Philadelphia-born Pelé also goes by “Rap’s Revolutionary”, a nom de guerre he attributes to his grandfather’s revolutionary struggle against South Africa’s former Apartheid regime. His Grandfather, Ambition Muthle, was an anti-Apartheid activist and remained true to the revolutionary cause even during his 15 year incarceration on Robben Island, where he served with the likes of Nelson Mandela and Walter Sisulu. Pelé’s song “Freedom Fighter” is a tribute to the unsung heroes of the anti-Apartheid movement and to the late Lucky Dube, South Africa’s biggest-selling reggae artist who first came to prominence protesting the institutional racism of apartheid.
Pelé, too, speaks out against injustice wherever he finds it, be it in the halls of government or his own backyard. In 2004, his father Sydney Maree, an Olympic athlete and South African national hero, was wrongly convicted of fraud, the result of a vicious and politically motivated prosecution. This searing experience is captured in the song “No Respect,” from Pelé’s third album, The Verdict.
Featuring Stic.Man of the politically oriented rap duo Dead Prez, “No Respect” finds Pelé illuminating: “My father’s naysayers say he tried to run off with company profits/ Now we facing major losses/ Couldn’t even tell you what four years in court cost us…You know I ain’t a killer/ But Pops needs an acquittal, and my youngest sister’s so little/ Growing up without a father/ I wanna bring her daddy back/ They trying to lock him up – naw, I ain’t having that.”
The Verdict’s first single, “Come With Me,” received widespread popularity on Johannesburg-based YFM 99.2 – South Africa’s most popular youth-culture station. “Come With Me” is also the feature track of Pelé’s music video by the same name. The music video was shot in 2009 in both Johannesburg and Durban, South Africa, a departure from the norm, “Come With Me” showcases the rare and untapped beauty that the South African nightlife and landscape has to offer. Meanwhile, the second single from The Verdict, “Drumma Boy,” further demonstrates Pelé’s range, and jumped to #4 at YFM. “Twinkle” is another of Pelé’s hard-hitting tracks, debuting at #7 on YFM’s hip-hop countdown and moving further down on the charts to number 5.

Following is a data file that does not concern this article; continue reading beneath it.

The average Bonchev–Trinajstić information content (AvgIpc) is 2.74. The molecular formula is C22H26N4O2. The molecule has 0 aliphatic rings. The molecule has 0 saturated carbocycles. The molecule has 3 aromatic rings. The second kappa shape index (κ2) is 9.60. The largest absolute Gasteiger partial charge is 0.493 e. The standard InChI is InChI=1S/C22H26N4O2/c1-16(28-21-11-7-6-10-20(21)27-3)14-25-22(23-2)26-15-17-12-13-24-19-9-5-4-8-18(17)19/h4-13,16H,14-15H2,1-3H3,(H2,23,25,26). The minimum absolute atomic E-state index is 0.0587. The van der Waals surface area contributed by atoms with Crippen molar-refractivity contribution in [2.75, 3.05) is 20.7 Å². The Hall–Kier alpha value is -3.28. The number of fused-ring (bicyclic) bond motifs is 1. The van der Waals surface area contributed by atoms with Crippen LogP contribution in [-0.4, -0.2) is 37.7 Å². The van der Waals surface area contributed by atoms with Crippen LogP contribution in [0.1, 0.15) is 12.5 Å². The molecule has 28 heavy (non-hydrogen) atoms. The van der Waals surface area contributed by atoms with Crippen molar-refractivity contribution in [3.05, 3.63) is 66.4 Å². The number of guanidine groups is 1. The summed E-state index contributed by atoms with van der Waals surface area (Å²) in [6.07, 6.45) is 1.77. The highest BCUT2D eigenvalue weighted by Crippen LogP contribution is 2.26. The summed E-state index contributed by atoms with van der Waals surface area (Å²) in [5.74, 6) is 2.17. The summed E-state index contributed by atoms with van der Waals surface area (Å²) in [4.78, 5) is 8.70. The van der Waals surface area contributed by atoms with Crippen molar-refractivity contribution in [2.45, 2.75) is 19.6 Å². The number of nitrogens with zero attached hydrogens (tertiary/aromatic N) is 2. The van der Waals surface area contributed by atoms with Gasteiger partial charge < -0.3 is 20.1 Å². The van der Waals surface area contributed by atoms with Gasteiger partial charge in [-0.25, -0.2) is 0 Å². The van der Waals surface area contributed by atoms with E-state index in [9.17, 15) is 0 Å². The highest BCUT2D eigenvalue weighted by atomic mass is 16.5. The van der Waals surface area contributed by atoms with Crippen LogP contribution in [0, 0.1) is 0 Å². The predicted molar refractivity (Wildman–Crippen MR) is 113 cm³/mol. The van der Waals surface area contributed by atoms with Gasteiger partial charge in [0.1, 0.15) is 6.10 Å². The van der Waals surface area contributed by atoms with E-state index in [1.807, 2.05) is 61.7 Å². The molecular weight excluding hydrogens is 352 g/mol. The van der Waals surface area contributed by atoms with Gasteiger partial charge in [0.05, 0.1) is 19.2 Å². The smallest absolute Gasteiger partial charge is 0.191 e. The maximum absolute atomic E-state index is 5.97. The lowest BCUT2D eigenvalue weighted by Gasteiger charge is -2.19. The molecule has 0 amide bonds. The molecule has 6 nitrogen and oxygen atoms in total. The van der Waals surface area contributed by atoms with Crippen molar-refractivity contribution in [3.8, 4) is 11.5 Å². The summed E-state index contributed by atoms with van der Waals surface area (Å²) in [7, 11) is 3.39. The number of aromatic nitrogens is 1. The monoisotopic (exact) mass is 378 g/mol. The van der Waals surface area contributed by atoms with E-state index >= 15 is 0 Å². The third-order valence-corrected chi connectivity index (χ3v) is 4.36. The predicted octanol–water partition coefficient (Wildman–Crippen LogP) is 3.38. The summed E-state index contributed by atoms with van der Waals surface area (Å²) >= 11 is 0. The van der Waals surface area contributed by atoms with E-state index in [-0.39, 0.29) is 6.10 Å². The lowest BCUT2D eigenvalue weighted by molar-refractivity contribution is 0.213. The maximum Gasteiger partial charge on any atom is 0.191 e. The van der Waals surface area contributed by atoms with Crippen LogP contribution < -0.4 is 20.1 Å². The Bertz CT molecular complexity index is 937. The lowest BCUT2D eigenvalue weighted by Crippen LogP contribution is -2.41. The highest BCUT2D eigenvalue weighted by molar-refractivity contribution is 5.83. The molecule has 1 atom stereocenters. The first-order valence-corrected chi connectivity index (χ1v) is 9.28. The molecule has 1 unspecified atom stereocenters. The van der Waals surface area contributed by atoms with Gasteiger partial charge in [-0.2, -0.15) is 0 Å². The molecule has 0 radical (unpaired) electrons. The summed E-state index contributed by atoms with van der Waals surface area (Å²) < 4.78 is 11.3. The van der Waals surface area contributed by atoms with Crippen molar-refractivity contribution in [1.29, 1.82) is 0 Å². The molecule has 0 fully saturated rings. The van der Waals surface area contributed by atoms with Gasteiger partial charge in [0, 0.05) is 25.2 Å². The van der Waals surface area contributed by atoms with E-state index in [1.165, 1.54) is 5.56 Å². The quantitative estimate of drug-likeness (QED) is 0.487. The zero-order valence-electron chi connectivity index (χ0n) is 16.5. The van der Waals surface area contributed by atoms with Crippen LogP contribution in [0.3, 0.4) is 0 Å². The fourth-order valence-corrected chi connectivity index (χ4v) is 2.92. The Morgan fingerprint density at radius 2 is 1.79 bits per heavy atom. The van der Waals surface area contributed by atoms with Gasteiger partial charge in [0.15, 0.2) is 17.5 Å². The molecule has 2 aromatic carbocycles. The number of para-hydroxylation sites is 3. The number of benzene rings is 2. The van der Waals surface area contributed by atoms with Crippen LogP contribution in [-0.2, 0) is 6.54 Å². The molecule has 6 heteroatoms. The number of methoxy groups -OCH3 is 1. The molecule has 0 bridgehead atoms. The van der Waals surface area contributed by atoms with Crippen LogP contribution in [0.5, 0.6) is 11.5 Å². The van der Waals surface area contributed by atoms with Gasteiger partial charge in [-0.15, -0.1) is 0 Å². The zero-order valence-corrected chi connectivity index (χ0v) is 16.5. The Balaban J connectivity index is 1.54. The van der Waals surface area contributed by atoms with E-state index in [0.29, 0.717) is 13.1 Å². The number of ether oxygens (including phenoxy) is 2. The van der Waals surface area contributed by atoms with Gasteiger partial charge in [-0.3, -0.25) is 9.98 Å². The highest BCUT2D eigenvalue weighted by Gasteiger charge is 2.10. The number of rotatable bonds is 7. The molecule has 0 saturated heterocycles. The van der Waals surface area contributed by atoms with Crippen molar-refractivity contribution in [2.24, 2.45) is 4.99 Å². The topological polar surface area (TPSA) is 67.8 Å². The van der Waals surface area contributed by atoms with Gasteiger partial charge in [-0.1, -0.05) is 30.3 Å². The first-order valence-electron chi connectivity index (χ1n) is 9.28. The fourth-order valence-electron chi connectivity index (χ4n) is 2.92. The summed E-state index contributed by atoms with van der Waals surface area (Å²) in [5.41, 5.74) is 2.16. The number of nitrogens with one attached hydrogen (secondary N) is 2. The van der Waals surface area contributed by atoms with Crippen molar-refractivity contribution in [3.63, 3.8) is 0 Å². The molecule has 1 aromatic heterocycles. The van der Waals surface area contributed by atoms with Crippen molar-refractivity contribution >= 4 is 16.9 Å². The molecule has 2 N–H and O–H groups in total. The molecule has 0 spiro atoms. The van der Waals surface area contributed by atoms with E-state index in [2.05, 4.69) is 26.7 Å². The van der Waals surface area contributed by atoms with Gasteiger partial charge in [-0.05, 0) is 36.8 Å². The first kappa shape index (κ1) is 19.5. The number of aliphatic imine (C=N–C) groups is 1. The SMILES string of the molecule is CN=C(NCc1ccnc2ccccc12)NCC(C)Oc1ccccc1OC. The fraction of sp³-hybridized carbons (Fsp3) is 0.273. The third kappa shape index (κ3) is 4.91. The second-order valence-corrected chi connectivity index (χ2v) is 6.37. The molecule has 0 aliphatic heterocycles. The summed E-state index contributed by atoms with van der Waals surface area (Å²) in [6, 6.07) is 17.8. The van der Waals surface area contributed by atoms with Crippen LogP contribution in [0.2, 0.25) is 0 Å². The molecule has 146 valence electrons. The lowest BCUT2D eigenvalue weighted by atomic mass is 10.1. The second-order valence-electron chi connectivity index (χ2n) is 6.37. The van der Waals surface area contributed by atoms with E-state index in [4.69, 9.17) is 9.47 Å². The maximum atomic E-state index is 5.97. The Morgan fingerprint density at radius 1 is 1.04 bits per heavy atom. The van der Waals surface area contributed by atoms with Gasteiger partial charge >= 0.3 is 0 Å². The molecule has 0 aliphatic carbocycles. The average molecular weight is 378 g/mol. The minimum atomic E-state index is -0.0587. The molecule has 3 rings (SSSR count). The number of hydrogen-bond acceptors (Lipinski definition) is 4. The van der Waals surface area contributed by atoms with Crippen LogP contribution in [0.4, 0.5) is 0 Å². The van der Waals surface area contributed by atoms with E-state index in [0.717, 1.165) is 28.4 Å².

What 25-year-old Pelé heard on the radio when he was growing up – born in Philadelphia, PA and spending 10 years there before moving to South Africa – was the distinctive tongue-twisting style of East Coast rappers like Notorious B.I.G., Jay-Z and Big Pun. But his smooth, sophisticated delivery has been equally influenced by the works of Marvin Gaye and Diana Ross, two favorites of his American mother. Into this mix came his South African father’s idols: Miriam Makeba, Lucky Dube, Ladysmith Black Mambazo and Paul Simon.
Pelé gained his first foothold in the marketplace with his debut album, Back to the Roots. Aptly titled, the disc was distributed through an old-school grassroots network that generated brisk street sales in Philadelphia, Washington, D.C., Miami, and Los Angeles. The disc was warmly received and thus opened the door to 2007’s The Vyndication Vol. 1, also recorded under the banner of Pelé’s production company, Ubuntu Universal. As an independent artist, Pelé was able to further the scope of his music through digital distribution with companies like iTunes, Amazon, Rhapsody, and many more.
With The Verdict, he continues to assert his unique position astride two cultures and as such, to embody the 21st-century emergence of hip-hop as a multifaceted global force. At the same time, Pelé’s embrace of hip-hop as an agent of social change places him squarely in the tradition of rap pioneers like Public Enemy and KRS-One. His political insight and the insurgent tone he uses to express it, as much as his natural flow and vivid lyrical imagery, make Pelé an important artist and an MC to watch.
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